A lot of writers influenced my thinking in my young days. I was a Tolkein and Lewis fan in my college years and beyond and I still pull off one of their titles from time to time and give it a luxurious read. My passion for relational church came from books in the 70s from Robert Girard (Brethren Hang Loose, Brethren Hang Together and When the Vision Vanishes). I don’t know if you can still find them or not, but that last one is one of the most brutally honest books of disappointed hopes that I’ve ever read. I loved Called and Committed, by David Watson, an excellent primer on the basics of the Christian walk and how to begin a life-long relationship with the living God. I also was a Howard Snyder fan and devoured his books on church life, such as:
I am always challenged and encouraged by reading of the spiritual journeys of others. Except for parts about smoking cigars and beating our chests in the woods to prove our manhood, I’ve enjoyed the relational thinking of John Eldredge in Waking the Dead. I helped edit Darrin Hufford’s The Misunderstood God and Bo’s Cafe by the guys at Truefaced. I wouldn’t have worked on them if I didn’t love them I also enjoy Anne Lamott’s wry observations about her spiritual journey, even if she holds to a very different political agenda than I embrace. But her insights into grace are second to none and her blatant honesty about her own struggles and pain is invigorating.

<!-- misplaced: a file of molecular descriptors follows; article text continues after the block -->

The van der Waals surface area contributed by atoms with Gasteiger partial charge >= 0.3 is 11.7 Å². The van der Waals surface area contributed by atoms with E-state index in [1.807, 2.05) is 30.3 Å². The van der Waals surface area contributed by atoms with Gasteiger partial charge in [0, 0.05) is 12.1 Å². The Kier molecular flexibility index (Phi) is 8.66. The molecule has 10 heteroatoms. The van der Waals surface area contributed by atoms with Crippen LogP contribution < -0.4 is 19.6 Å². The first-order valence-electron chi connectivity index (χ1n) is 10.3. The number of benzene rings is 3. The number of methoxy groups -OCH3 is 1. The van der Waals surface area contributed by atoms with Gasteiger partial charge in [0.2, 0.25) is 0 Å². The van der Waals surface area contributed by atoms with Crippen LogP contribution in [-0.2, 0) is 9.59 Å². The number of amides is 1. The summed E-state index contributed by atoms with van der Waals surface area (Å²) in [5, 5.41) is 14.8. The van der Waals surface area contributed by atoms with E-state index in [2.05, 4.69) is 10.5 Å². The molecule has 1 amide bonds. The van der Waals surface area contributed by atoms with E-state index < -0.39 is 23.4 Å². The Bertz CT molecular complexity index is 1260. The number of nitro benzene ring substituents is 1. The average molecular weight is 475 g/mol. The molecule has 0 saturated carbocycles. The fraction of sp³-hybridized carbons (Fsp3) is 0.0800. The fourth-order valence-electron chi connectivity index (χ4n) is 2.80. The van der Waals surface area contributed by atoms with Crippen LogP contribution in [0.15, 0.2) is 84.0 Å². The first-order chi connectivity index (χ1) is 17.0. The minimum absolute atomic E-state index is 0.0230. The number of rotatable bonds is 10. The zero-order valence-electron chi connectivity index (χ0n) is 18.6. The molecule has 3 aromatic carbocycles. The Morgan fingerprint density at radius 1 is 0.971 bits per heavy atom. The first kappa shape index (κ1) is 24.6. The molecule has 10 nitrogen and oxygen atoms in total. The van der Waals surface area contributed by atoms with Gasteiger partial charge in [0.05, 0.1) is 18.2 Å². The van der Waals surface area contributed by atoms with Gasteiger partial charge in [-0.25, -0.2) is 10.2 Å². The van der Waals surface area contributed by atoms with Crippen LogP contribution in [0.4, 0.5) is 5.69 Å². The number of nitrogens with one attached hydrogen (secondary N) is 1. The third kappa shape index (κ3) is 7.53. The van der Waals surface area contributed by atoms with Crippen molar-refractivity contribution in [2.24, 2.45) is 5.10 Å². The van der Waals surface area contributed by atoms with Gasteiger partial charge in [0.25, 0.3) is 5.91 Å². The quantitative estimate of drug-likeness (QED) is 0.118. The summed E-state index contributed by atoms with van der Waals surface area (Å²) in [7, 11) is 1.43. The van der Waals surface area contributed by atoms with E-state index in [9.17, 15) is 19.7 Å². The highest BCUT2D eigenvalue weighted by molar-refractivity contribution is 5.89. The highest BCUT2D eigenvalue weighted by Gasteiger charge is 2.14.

Sara and I also enjoyed the Boundaries books by Cloud and Townsend. The original work Boundaries ought to be required reading for all religious conservatives who absolutely have no appreciation for personal boundaries and how to love people without seeking to control them. If you’ve not been exposed to their thinking, let me commend it to you. Sara and I also enjoyed Boundaries in Marriage and it was great encouragement not only how we relate to each other, but others as well. This material dovetails well with Romans 13 and 14. Read it with your spouse if you’re looking for something to nurture your marriage.